How to Test the Air Quality in Your Home

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Air quality is an important aspect of home safety, which unfortunately is often overlooked. Harmful or toxic agents can spread through the air in your home and begin to impact your health over time.

Living in a place with chronically poor air conditions can lead to frequent headaches, bronchitis, and long-lasting colds as well as chronic asthma.

That’s why it is important for your health to test air quality frequently.


How to Test the Air Quality in Your Home


Carbon Monoxide

Carbon monoxide is a very dangerous combustion pollutant. It is a colorless and odorless gas generated from incomplete combustion of fuel in household devices, such as furnaces, stoves, water heaters, and fireplaces.

The only way to detect the presence of the gas is to have a carbon monoxide detector, which works like a smoke detector and alerts you when the level of carbon monoxide rises. It is cheap and a mandatory part of your air-testing arsenal.

Besides installing the detector, the U.S. Consumer Product Safety Commission (CPSC) recommends going through a professional inspection of all fuel-burning appliances like furnaces, fireplaces, stoves, clothes dryers, water heaters, and space heaters once a year to detect any dangerous carbon monoxide leaks.


Environmental Tobacco Smoke

Environmental tobacco smoke (ETS) is another combustion pollutant which is a complex mixture that comes from the end of a burning cigarette, cigar or pipe, as well as the smoke exhaled by the smoker.

The smoke can cause an increased risk of respiratory tract infections like bronchitis and pneumonia. The risk is even bigger for children that might also have symptoms of respiratory irritation like a cough.

Similar to carbon monoxide, the only way to detect ETS is by acquiring a special detector. It is more expensive but will help you to track the levels of tobacco smoke in your house.

In the end, remember that the number one way to avoid the health effects of ETS inside your home is to not smoke or permit others to smoke, inside of your property.



Radon is also a colorless and odorless gas that rises naturally from the soil and enters the home through dirt floors, drainage systems, and cracks in the basement floor and walls. It is thought to be a major cause of lung cancer.

And again, to test for radon, you need to purchase a radon detection kit. One proven method to reduce the radon level in your home is to simply install a ventilation system and fan.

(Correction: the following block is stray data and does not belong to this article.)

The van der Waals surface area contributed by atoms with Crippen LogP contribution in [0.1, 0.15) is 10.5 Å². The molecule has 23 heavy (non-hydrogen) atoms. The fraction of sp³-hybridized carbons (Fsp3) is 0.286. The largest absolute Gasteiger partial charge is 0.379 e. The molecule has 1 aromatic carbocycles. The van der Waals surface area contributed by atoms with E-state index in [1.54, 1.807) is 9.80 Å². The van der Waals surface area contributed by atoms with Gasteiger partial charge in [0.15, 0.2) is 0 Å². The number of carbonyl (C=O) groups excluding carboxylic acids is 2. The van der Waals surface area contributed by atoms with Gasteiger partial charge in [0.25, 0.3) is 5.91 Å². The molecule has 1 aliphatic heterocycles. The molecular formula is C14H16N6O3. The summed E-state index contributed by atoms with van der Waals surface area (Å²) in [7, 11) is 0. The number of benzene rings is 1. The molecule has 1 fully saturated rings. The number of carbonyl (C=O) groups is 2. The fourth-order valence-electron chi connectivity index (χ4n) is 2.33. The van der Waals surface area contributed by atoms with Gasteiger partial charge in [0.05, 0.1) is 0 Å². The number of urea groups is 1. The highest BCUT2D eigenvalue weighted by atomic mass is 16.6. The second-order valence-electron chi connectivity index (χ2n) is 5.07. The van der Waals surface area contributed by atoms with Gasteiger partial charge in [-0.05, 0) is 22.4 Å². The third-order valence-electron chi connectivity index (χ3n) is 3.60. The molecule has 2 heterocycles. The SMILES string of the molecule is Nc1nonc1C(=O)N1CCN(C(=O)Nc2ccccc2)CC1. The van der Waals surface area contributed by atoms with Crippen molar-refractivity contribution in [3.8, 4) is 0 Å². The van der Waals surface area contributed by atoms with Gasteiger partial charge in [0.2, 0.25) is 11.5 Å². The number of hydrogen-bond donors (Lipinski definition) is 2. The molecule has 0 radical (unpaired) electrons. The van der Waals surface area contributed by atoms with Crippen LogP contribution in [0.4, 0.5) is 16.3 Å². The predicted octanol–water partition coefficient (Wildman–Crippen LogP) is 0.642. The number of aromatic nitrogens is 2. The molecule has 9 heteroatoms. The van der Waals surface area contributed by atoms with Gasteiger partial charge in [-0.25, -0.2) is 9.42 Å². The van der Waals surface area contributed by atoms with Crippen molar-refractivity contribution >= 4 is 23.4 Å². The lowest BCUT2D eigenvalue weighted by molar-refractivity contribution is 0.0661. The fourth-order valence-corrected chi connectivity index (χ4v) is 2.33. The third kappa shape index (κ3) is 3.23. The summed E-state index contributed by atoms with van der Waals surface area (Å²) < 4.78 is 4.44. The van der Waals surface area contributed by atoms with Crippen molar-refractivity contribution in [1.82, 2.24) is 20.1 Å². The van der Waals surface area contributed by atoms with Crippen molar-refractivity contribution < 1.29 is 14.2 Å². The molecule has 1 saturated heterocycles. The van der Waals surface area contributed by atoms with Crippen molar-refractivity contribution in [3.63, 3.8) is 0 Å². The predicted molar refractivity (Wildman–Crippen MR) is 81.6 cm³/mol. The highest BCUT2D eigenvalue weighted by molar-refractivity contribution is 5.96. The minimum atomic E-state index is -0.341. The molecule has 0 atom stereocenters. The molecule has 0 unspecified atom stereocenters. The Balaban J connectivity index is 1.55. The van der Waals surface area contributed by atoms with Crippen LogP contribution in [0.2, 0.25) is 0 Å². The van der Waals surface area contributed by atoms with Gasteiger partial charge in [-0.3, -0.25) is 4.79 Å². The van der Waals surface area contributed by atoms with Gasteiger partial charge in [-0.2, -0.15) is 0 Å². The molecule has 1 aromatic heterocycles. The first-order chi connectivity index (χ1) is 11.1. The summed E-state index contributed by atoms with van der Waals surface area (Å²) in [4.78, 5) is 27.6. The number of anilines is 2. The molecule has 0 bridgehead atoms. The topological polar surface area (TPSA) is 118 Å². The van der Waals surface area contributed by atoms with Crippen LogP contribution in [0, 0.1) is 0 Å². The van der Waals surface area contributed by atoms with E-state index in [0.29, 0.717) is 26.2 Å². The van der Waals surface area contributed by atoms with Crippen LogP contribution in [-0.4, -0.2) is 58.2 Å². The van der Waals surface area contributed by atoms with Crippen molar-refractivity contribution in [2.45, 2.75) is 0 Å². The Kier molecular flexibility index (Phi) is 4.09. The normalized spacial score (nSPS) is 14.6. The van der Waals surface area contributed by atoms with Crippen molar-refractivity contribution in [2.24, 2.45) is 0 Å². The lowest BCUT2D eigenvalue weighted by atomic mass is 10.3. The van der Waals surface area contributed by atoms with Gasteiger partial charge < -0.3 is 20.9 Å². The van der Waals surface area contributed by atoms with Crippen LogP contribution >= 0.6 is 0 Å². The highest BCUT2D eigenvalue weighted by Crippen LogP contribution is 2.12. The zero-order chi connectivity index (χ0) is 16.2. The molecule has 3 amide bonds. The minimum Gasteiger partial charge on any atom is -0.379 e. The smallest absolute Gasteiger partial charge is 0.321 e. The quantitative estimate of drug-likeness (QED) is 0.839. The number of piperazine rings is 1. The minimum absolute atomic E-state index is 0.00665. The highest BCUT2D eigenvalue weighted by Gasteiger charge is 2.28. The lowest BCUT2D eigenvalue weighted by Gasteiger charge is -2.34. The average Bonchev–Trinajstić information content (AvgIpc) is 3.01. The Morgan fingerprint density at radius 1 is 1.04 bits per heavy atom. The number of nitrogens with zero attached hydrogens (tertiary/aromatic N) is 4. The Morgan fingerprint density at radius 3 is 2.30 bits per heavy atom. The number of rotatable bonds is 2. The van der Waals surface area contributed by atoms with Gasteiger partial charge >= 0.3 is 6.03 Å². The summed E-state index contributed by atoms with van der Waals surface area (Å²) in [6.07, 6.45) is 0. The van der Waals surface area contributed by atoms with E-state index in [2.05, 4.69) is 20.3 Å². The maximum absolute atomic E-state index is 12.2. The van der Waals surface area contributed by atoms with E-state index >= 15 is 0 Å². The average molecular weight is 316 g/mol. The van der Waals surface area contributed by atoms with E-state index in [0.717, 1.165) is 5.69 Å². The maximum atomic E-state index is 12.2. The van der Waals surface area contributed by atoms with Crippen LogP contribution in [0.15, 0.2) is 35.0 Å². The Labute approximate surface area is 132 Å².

Mold is one of the most common biological pollutants in our homes. It grows both indoors and outdoors and can be carried indoors by clinging to clothing or shoes or float into your home via doorways, windows, and vents.

People sensitive to it can suffer from nasal stuffiness, irritation of the throat, wheezing or coughing, or eye irritation.

Before starting with the air testing, it is best to look for mold in common problem areas in your home. Clean up any visible signs, and remedy the conditions that led to the mold growth in the first place.

As soon as you are done, hire a professional to test for mold or buy your own mold detector.



During the spring, summer, and fall, trees, grasses, and weeds release tiny pollen grains into the air. These floating pollen grains then hitch a ride on people and are carried inside.

The symptoms of hay fever include sneezing, coughing, itching eyes, nose and throat, and red watery eyes.

To test your air for pollen, you need to acquire allergen test kits that detect and identify not only pollen but other common indoor allergens as well. The best way to prevent pollen in your place is by keeping windows in your home and car closed, drying your clothes in a dryer instead of hanging them up outside, and if possible, staying indoors from 5:00 am to 10:00 am while outside pollen counts are highest.


The Bottom Line


One of the key benefits of testing your air for pollutants is simply the knowledge gained about the air quality of your indoor environment.

Once you have information about the quality of your air, keeping your house clean and decluttered will help keep the air inside fresh and pollutant free.

By doing that, you will enjoy better health for the whole family!